The top U.S. diplomat met Ukraine’s leadership and toured a somber memorial with photographs of some of the more than 13,000 people who have died fighting pro-Russian separatists since 2014, when Moscow seized the Crimean peninsula from Kiev.
“We stand strongly with you,” Blinken told a joint news conference with Ukrainian President Volodymyr Zelenskiy.
U.S. Secretary of State Antony Blinken on Thursday demanded that Russia end its “aggressive” actions towards Ukraine, warning on a solidarity visit to Kiev that the giant neighbor has yet to withdraw most forces from a recent buildup.
“We look to Russia to cease reckless and aggressive actions,” Blinken said.
Russia last month amassed 100,000 troops near the border and in Crimea, its biggest buildup since 2014, but quickly announced a pullback in what many saw as a test for the new U.S. administration of President Joe Biden.
But both Blinken and Zelenskiy said Thursday that the pullout had been limited.
“We’re aware that Russia has withdrawn some forces from the border with Ukraine, but we also see that significant forces remain there,” Blinken said.
Zelenskiy said that Russia was still flexing its muscle on the Black Sea and that it had only removed 3,000 to 3,500 troops from Crimea.
“The forces that remain along the Ukrainian border permit the Russian side to launch a military operation against Ukraine at any moment,” Zelenskiy said.
In Brussels, NATO Secretary-General Jens Stoltenberg said that “tens of thousands” of Russian troops remained and that they had left heavy weaponry despite some reductions.
“Overall, there is a significant Russian presence, and there are many more Russian troops now, in and around Ukraine, than before the recent increase in tensions,” Stoltenberg said.
With Blinken in Kiev, the Ukrainian military said that one soldier was killed and another injured from shelling in Donetsk, a breakaway area in the eastern Donbass region.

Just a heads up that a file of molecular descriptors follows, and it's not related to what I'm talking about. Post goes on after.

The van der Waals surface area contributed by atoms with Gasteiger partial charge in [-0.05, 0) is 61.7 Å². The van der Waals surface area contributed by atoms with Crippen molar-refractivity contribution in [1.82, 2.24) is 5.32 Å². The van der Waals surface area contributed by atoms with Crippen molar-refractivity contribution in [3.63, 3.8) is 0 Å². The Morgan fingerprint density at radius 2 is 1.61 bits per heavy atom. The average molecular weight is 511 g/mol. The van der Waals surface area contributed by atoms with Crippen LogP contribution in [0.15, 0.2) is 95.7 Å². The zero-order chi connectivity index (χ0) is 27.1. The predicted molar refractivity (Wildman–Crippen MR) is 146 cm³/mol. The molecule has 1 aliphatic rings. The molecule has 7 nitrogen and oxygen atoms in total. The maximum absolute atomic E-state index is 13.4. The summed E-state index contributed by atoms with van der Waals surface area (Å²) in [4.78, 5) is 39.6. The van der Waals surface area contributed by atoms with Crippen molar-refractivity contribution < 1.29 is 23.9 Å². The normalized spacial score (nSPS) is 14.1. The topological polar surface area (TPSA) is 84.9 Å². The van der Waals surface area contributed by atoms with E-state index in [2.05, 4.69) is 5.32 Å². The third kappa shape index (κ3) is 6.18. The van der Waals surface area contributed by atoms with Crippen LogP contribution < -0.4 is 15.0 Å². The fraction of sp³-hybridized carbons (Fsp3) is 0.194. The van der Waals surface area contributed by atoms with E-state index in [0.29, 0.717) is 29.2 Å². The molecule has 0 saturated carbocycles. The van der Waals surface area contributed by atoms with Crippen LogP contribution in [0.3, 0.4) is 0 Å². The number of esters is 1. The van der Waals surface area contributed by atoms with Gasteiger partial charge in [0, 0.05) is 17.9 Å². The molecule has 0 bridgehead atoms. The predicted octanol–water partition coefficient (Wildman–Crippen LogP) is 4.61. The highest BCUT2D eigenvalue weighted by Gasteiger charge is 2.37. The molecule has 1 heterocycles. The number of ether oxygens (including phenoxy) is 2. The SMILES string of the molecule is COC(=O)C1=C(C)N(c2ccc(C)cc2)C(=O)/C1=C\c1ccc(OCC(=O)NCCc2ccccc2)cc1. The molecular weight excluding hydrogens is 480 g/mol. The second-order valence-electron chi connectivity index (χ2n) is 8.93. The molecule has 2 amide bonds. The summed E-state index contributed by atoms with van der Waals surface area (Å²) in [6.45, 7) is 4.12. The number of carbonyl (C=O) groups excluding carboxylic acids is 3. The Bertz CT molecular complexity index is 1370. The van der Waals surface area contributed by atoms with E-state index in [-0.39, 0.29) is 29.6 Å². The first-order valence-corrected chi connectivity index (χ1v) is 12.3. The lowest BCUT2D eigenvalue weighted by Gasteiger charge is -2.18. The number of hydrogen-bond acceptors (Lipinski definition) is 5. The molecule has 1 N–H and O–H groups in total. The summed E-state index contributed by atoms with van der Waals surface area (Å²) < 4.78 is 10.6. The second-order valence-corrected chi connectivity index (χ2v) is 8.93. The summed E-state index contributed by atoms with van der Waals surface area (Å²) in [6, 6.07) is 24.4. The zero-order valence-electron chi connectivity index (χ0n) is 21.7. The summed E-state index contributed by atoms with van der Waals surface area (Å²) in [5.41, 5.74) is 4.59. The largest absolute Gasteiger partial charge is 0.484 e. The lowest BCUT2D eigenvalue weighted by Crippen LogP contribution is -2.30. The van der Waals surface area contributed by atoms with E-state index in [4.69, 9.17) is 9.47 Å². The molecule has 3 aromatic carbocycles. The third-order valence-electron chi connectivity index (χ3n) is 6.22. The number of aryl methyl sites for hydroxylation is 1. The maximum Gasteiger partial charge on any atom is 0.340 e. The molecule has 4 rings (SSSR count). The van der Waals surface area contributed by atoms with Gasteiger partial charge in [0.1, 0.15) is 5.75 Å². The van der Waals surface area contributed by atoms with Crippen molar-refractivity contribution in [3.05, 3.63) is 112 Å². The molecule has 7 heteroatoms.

Zelenskiy, however, said there had been a decline in sniper fire, a leading cause of casualties.
He also welcomed U.S. support but said that Ukraine “desperately” needed more.
Russia’s withdrawal of troops “is slow — therefore, perhaps, there still may be a threat. Nobody wants these surprises,” Zelenskiy said.
He has renewed calls for Ukraine to join NATO but Western European nations have been cool to the idea, fearing the Russian reaction.
Turning page on Trump
The United States has earmarked $408 million in security aid for Ukraine this fiscal year and Blinken said he spoke in depth with Ukrainian leaders about their needs.
Biden in his first three months in office has sought to toughen U.S. resolve against Russia after his predecessor Donald Trump’s flirtation with President Vladimir Putin.
Likely believing that the new U.S. leadership presents greater opportunities, comedian-turned-president Zelenskiy said that he had invited Biden to visit Ukraine.
Blinken replied that he would convey the invitation and that Biden hoped to visit eventually.
Biden also has proposed a summit with Putin in a bid to bring stability to the relationship — making it all the more pressing to show solidarity with Ukraine first.
Blinken arrived late Thursday from London where he joined other foreign ministers from the Group of Seven wealthy democracies in condemning Russia’s “irresponsible and destabilizing behavior” in Ukraine and elsewhere.
Pressure on corruption
Despite vows to support Ukraine, the Biden administration has also pressed Kiev on good governance — long a major concern for Western partners.
Ahead of Blinken’s trip, the State Department sharply criticized Ukraine for removing the head of state energy company Naftogaz, Andriy Kobolev, who had reduced Ukraine’s dependence on Russian gas deliveries and introduced reforms that improved the company’s public image.
Blinken said he had a “very good, open, direct” conversation with Ukrainian leaders about reforms.
Speaking at a roundtable with anti-corruption campaigners, Blinken said that Ukraine is “facing aggression from without and from within” Russia as well as “corruption from oligarchs” and vested interests.
Blinken called for independent oversight of state-owned enterprises, greater transparency in the selection of judges and the strengthening of an anti-corruption board.
“So just as there are incredibly brave soldiers on the frontlines in the Donbas, in many ways, you are on the frontlines in that second fight — against corruption and for a democracy that has strong institutions,” Blinken told the activists.
Honoring another Ukrainian institution, Blinken also toured an ornate Kiev monastery with Metropolitan Yepifaniy, the head of the Ukrainian Orthodox Church, who showed the top U.S. diplomat a document marking the separation from Moscow’s authority.